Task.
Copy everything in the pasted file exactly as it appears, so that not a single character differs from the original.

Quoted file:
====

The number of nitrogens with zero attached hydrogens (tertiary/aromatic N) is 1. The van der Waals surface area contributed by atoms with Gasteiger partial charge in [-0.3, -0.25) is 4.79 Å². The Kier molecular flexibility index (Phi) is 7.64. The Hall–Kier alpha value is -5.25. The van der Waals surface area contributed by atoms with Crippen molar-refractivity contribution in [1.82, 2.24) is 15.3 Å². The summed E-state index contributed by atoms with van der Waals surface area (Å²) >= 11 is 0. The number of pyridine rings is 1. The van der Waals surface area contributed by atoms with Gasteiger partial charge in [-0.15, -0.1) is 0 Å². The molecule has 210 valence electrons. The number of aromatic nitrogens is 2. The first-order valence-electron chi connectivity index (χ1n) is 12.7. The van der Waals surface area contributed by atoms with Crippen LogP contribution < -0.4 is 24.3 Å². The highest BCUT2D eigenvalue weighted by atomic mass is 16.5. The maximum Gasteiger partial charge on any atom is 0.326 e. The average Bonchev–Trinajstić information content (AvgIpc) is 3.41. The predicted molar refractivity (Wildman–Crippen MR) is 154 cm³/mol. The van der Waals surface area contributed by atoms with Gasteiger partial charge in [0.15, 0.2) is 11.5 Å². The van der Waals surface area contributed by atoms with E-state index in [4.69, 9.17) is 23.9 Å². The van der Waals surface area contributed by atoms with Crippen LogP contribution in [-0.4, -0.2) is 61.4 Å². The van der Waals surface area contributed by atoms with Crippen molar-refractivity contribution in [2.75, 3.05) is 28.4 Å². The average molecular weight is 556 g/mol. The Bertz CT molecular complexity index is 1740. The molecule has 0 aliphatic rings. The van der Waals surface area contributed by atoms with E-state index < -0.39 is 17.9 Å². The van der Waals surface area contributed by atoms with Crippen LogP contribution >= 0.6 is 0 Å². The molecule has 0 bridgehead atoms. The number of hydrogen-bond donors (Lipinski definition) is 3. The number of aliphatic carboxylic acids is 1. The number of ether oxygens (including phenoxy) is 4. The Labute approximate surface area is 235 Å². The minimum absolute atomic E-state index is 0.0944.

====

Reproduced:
The number of nitrogens with zero attached hydrogens (tertiary/aromatic N) is 1. The van der Waals surface area contributed by atoms with Gasteiger partial charge in [-0.3, -0.25) is 4.79 Å². The Kier molecular flexibility index (Phi) is 7.64. The Hall–Kier alpha value is -5.25. The van der Waals surface area contributed by atoms with Crippen molar-refractivity contribution in [1.82, 2.24) is 15.3 Å². The summed E-state index contributed by atoms with van der Waals surface area (Å²) >= 11 is 0. The number of pyridine rings is 1. The van der Waals surface area contributed by atoms with Gasteiger partial charge in [-0.15, -0.1) is 0 Å². The molecule has 210 valence electrons. The number of aromatic nitrogens is 2. The first-order valence-electron chi connectivity index (χ1n) is 12.7. The van der Waals surface area contributed by atoms with Crippen LogP contribution < -0.4 is 24.3 Å². The highest BCUT2D eigenvalue weighted by atomic mass is 16.5. The maximum Gasteiger partial charge on any atom is 0.326 e. The average Bonchev–Trinajstić information content (AvgIpc) is 3.41. The predicted molar refractivity (Wildman–Crippen MR) is 154 cm³/mol. The van der Waals surface area contributed by atoms with Gasteiger partial charge in [0.15, 0.2) is 11.5 Å². The van der Waals surface area contributed by atoms with E-state index in [4.69, 9.17) is 23.9 Å². The van der Waals surface area contributed by atoms with Crippen LogP contribution in [-0.4, -0.2) is 61.4 Å². The van der Waals surface area contributed by atoms with Crippen molar-refractivity contribution in [2.75, 3.05) is 28.4 Å². The average molecular weight is 556 g/mol. The Bertz CT molecular complexity index is 1740. The molecule has 0 aliphatic rings. The van der Waals surface area contributed by atoms with E-state index < -0.39 is 17.9 Å². The van der Waals surface area contributed by atoms with Crippen LogP contribution >= 0.6 is 0 Å². The molecule has 0 bridgehead atoms. The number of hydrogen-bond donors (Lipinski definition) is 3. The number of aliphatic carboxylic acids is 1. The number of ether oxygens (including phenoxy) is 4. The Labute approximate surface area is 235 Å². The minimum absolute atomic E-state index is 0.0944.